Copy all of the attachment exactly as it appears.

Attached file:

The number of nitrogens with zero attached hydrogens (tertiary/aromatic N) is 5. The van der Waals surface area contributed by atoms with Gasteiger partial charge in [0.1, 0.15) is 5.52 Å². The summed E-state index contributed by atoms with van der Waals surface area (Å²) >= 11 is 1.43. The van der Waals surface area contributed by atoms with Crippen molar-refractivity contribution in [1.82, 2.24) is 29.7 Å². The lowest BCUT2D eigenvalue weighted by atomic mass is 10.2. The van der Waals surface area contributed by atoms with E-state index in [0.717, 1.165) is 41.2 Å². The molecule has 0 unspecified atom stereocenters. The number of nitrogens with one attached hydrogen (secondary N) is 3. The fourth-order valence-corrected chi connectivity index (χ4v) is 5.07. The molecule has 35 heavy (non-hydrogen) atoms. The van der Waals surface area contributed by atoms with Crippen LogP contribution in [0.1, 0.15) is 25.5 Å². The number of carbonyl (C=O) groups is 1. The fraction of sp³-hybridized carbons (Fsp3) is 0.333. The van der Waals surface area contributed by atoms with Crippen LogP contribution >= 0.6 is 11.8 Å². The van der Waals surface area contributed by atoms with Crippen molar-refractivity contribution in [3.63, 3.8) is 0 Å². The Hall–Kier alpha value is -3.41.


The number of nitrogens with zero attached hydrogens (tertiary/aromatic N) is 5. The van der Waals surface area contributed by atoms with Gasteiger partial charge in [0.1, 0.15) is 5.52 Å². The summed E-state index contributed by atoms with van der Waals surface area (Å²) >= 11 is 1.43. The van der Waals surface area contributed by atoms with Crippen molar-refractivity contribution in [1.82, 2.24) is 29.7 Å². The lowest BCUT2D eigenvalue weighted by atomic mass is 10.2. The van der Waals surface area contributed by atoms with E-state index in [0.717, 1.165) is 41.2 Å². The molecule has 0 unspecified atom stereocenters. The number of nitrogens with one attached hydrogen (secondary N) is 3. The fourth-order valence-corrected chi connectivity index (χ4v) is 5.07. The molecule has 35 heavy (non-hydrogen) atoms. The van der Waals surface area contributed by atoms with Crippen LogP contribution in [0.1, 0.15) is 25.5 Å². The number of carbonyl (C=O) groups is 1. The fraction of sp³-hybridized carbons (Fsp3) is 0.333. The van der Waals surface area contributed by atoms with Crippen LogP contribution >= 0.6 is 11.8 Å². The van der Waals surface area contributed by atoms with Crippen molar-refractivity contribution in [3.63, 3.8) is 0 Å². The Hall–Kier alpha value is -3.41.